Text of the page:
The CHW’s working under the Tupange project meet every month. The purpose of this monthly meeting is to review the CHWs activities for the month and draw a plan of activities for the coming month. During the meeting, achievements, challenges, possible solutions and best practices are shared. The meeting is usually planned by the District health Management Team (DHMT) in liaison with the facility in-charges. The meetings enhance a close working relationship between the CHW, CHEWs, facility-in-charges and DHMT members. (Photo right: Tupange team members high-five CHWs at the monthly meeting.)

Our CHW Meeting Experience:

Jessica and I participated in many of these meeting activities as part of the site visit. The CHWs we had the pleasure to visit worked with people living in Mathare slums, Huruma, Babadogo, Korogocho, Kariobangi, and Ngara. The meeting took place in Mathare Slums at the Mathare polyclinic.

We were warmly welcomed at our arrival and introduced to the whole group. We also had the opportunity to have each of the CHWs introduce themselves to us.

When we arrived, the CHWs were being presented with a refresher presentation of critical information on family planning. This was followed by a breakout session were groups reported their commodities totals and discussed major challenges and lessons they were learning as they travel door to door discussing family planning, providing health information, and passing out and demonstrating how to use family planning commodities like condoms.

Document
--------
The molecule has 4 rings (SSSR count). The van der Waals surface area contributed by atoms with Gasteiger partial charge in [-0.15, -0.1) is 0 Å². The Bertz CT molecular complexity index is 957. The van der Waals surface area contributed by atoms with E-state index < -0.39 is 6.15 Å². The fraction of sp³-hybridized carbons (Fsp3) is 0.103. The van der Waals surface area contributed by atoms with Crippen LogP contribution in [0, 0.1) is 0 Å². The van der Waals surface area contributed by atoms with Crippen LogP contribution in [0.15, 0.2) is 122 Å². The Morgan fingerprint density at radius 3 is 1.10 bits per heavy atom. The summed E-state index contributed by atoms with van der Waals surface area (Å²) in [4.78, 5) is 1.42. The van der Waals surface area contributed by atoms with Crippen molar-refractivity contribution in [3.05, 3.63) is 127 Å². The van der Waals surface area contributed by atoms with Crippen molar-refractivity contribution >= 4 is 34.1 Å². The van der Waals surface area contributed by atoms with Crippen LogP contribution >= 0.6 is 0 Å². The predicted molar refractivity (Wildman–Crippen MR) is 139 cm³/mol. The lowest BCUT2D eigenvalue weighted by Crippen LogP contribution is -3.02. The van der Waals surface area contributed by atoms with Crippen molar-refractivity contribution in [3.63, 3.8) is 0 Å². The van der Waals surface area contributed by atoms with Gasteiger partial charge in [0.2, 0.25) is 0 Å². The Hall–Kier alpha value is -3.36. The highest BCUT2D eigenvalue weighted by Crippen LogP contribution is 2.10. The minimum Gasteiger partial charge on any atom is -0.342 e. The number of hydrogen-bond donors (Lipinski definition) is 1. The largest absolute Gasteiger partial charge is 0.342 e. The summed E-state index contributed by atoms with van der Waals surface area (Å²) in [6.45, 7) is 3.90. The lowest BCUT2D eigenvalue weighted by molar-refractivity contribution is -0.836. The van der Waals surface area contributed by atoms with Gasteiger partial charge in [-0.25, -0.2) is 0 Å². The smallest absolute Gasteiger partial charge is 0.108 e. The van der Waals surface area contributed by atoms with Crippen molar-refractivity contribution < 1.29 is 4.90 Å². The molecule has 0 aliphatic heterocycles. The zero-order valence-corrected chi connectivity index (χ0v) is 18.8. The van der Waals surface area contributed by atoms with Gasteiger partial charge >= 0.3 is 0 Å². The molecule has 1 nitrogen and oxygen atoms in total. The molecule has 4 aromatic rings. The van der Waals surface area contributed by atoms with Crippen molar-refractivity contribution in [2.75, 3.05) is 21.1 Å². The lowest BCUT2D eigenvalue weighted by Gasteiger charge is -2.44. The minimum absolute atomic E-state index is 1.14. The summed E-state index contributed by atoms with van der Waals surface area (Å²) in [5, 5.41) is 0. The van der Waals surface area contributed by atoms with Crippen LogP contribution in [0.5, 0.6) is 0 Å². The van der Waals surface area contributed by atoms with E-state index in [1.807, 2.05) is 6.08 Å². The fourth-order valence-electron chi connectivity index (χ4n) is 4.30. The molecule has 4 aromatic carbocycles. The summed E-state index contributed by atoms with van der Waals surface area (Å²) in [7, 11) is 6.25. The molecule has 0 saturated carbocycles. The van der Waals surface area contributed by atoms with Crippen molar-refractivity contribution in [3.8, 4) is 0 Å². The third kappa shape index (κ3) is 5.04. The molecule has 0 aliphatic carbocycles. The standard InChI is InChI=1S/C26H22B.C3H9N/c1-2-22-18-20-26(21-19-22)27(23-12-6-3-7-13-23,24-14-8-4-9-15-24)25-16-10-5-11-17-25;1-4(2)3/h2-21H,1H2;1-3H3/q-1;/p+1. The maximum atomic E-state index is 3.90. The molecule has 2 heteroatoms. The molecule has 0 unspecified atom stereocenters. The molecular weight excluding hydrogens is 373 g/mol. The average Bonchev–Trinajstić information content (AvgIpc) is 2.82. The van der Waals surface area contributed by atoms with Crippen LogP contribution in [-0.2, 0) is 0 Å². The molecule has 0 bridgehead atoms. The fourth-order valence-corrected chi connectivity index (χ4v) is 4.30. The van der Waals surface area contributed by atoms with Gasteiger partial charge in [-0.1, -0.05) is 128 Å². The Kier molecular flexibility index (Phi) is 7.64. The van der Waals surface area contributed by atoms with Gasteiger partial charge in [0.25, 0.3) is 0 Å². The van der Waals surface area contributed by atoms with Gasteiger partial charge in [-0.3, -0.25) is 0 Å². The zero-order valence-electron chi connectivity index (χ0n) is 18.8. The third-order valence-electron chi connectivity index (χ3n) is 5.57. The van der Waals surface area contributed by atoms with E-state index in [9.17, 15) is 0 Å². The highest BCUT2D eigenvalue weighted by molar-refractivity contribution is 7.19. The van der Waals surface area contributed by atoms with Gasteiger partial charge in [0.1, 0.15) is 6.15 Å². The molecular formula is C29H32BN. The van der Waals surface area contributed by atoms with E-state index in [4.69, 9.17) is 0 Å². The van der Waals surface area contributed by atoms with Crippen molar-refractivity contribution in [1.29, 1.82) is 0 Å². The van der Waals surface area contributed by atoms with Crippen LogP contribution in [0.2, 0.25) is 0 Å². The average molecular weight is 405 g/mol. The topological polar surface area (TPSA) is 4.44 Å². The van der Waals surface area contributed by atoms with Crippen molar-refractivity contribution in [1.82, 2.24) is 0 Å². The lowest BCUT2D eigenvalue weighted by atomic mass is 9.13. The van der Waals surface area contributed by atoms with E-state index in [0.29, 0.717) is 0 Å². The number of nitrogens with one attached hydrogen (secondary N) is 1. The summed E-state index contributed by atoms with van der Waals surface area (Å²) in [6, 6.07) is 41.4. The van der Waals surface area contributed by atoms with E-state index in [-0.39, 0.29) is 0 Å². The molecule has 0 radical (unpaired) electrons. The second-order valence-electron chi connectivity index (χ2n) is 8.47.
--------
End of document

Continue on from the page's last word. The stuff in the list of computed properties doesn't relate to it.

Following the breakout sessions the CHWs shared their group discussions with the full group.

The main challenges CHWs seemed to face included persistent community members’ myths and misconceptions on the effects of family planning methods on health, stock out issues—which is when contraceptives are not available for distribution by the CHWS from health facilities, and proper weather gear such as boots and umbrellas. (Photo left: A young CHW presents her team’s challenges.)

Lessons learned from our visit

Aside from gaining a better understanding of the Tupange sites and how Tupange works on the ground we also learned the hard work and resilience of the volunteer CHWs, and the importance of involving men in the entire family planning process.

It was really remarkable to see these women and men of different age groups, and from different backgrounds, sharing their successes and challenges in achieving the common goal of educating their community members on family planning and other health issues.

We left convinced that incentives and motivation are vital to keeping CHWs involved and engaged in the work. For CHWs to be able to make an effective contribution, they must be appropriately trained and supervised, but also adequately and continuously supported. Something that we saw as a major challenge moving forward would be retaining volunteers for a long period of time because most community health workers are poor and require an income. However, we were happy to learn that the Tupange CHWs receive transport allowance to attend the meetings, and that discussions about remuneration possibilities for CHWs is underway at the national level.

Background on URHI Project

APHRC was present at the URHI/MLE meeting early this month as the African MLE evaluation arm of the 6 year Bill and Melinda Gates Foundation funded project which is working to address major challenges in Family Planning and Reproductive Health specifically facing urban informal settlements. The project is currently on its third year and APHRC and MLE partners are about to kick-off the midline evaluation survey in Kenya, Nigeria. Senegal will follow later this year [the project is also being evaluated in India by the International Centre for Research on Women (ICRW)].